More concerning to Giron is what she sees as racial and misogynistic undertone to the effort. The senator alleged that recall volunteers have been remarking on her Latino background, as well as her abilities as a female lawmaker. She said some have even suggested that they need guns to protect themselves against a potential immigrant uprising.

“One woman said, ‘We need that 16th round because of home invasion,’” recalled Giron. “And another said, ‘Because when the immigrants come…’ And I’m like, ‘Excuse me!’

“They’re fearful that the immigrants are going to come and invade your home,” she continued. “And I think the recall people really play on that a lot.

“I was surprised at how racially charged this issue is and I do think that me being a Latina, a Mexican American, that they don’t even think I should have this position,” added Giron. “It’s sexist and ethnically based, they think I should know my place and you shouldn’t be in that.”

She said her volunteers have heard people yelling at them that Giron should be deported.

“My standing there as a Latina and proud of my heritage, that incites them and makes them very paranoid and nervous,” said Giron.

Head said he has not seen or heard any reports of disparaging comments, adding that the effort has been largely cordial.

“It hasn’t been nasty like that at all …” he said.

Giron has also been critical of the recall effort as a whole, suggesting that it is an expensive start on a slippery slope to threaten recall simply because a group of people disagree with a policy position. Instead, recalls should be used for ethics and criminal violations, say Giron and her supporters. They point out that the election would cost about $150,000.

But Head said policy is exactly why there are recalls. He said law enforcement investigates crimes, and committees examine ethics complaints. But the people must act when lawmakers are believed to vote against the will of constituents.

“That is the dumbest thing I’ve ever heard,” Head said when told that Giron’s supporters question the need for the recall effort.

“The overall picture is that she didn’t represent the district,” he continued. “It doesn’t matter if it’s guns, or water rights, or agriculture, or labor, or immigration, or whatever … She didn’t represent the district.”

Head pointed out that Giron held a news conference to respond to the petition drive in Denver on Monday at the Colorado Democratic Party’s headquarters. He believes she did so because she doesn’t truly represent Pueblo.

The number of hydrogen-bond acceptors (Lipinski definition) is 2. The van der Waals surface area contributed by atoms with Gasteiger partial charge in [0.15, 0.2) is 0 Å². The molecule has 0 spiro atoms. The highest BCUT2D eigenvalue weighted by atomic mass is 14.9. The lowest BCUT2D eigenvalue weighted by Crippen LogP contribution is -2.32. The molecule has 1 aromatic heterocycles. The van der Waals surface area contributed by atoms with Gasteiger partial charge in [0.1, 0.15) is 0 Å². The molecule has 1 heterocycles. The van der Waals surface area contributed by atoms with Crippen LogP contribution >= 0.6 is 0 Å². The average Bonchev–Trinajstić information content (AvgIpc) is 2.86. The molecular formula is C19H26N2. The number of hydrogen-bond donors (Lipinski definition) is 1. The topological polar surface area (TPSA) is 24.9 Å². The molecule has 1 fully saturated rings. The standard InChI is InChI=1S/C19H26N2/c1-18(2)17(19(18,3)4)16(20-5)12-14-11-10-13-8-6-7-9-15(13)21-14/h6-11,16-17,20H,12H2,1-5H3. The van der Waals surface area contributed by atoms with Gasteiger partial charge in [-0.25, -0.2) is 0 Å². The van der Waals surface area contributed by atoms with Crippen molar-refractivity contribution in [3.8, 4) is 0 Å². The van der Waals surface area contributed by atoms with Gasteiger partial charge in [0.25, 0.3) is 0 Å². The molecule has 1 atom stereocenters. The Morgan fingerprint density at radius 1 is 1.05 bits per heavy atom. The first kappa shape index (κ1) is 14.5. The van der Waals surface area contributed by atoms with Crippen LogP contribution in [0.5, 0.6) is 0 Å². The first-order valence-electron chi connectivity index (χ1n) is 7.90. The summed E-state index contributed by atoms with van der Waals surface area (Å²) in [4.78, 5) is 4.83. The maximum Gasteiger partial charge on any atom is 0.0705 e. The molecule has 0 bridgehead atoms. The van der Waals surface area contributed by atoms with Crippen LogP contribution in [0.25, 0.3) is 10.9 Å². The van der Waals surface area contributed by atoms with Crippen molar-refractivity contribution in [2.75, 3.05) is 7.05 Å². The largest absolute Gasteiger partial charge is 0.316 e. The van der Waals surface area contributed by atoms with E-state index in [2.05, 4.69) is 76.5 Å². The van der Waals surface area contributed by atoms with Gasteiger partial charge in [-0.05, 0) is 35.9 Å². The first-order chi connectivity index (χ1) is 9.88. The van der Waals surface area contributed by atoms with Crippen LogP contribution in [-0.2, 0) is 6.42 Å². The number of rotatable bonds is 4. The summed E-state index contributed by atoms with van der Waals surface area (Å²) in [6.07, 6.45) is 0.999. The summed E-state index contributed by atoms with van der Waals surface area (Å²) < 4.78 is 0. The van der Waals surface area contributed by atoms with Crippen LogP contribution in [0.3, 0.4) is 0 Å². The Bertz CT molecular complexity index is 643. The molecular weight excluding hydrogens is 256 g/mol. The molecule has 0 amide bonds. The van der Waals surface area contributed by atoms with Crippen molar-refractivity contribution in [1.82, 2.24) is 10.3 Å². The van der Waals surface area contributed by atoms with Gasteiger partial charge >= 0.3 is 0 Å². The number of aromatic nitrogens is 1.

“That’s where she takes her orders from, and that’s who she voted with was with her Denver higher-ups, and so it makes sense to me, if that’s where she’s getting her orders from,” remarked Head. “I guess she might as well have it there, she’s definitely not listening to her district.”

Giron said she had a meeting in Denver on Monday for the Colorado Elections Commission, of which she is co-chair.

“So, they don’t want me to work?” asked Giron.

“They have made a distraction, but I’m not going to let it get in the way of the work that I need to do for Pueblo, and so I have to go up to Denver on a regular basis on my own dime for a lot of the meetings I have,” she continued.

“I know I voted my district,” Giron added. “I grew up in Pueblo; I know Pueblo; I feel very comfortable that what I supported was what Pueblo’s values are.”

Sticking out the race

Giron says she plans on sticking out the race, but that it is premature to speculate because signatures still need to be verified. She would be given five days from when the secretary of state’s office certifies the election to decide whether to resign office.

In Colorado Springs, the idea of having Morse resign has been floated as a way to keep the seat in Democratic hands. If either Giron or Morse resign, then a vacancy committee would be established and Democrats would preserve the seat. Giron said she isn’t ready to even consider such an idea.

“I have tremendous support from the Democratic Party, so that will just have to be talked about as we go further, when we see the signatures and what kind of strategy,” she said. “I feel extremely supported.”

Giron joked that the recall effort has actually increased her name recognition because of seven billboards placed around the district: “I’ll tell you, people actually know how to pronounce my name now,” she chuckled.

The Pueblo County Democratic Party said that for the moment, it is continuing to fight for Giron, and that it has not considered alternate candidates.

The election itself would be two-part. First it would include a “yes” or “no” question on whether to recall Giron. Then it would contain a list of candidates to replace her. Candidates must collect 1,000 signatures to make the recall ballot.

“At this point we’re still right behind Angela and we will continue to be so until I hear something different,” said Ron Greenwell, chairman of Pueblo County Democrats.

Greenwell would not speculate on the outcome of the election until after he sees the signatures turned in to the secretary of state’s office: “We’ll have to take a look at the signatures, and if there’s a high percentage of Democrats, then that would basically alert us to something that maybe we’re not in tune with what the Democrats want in this area,” said Greenwell.

Meanwhile, Republicans say they would like to rally behind a single candidate. George Rivera, a retired Pueblo Police Department deputy chief and a blues musician, has already filed to challenge Giron in 2014. He said he would gladly add his name to the recall election if it is certified.

Rivera notes that the district leans Democratic, but he believes the tide is shifting: “I think this election is rather unique… The Democrats have kind of overstepped their bounds,” he remarked.

“From what I’ve heard and from what I’ve seen, not just on the gun recall but on other issues, they’ve pretty much gone their own way and decided that they know best for the state regardless of what other folks… the Republican side, the opposing side, [say], and people know that this is what they’re doing up there, and I think they’re getting very concerned,” added Rivera.

Becky Mizel, chairwoman of the Pueblo County Republican Party, said the GOP is getting very excited about Rivera. She said opposition to Giron is mounting, especially after she supported raising the rural renewable energy standard, which is expected to increase utility rates.

“She has not been a friend to rural Colorado,” said Mizel. “The vote she helped pass with the green energy bill will directly impact farmers. All of her constituents said, ‘Please do not get on board with that because that is really going to hurt the farming community and hurt food prices.’”

Mizel thinks Republicans in Pueblo have their best shot in years: “We were highly supportive of the effort because we don’t like seeing what’s happening in Pueblo County,” she said. “Leadership has not worked well for us at all.”

Peetr@coloradostatesman.com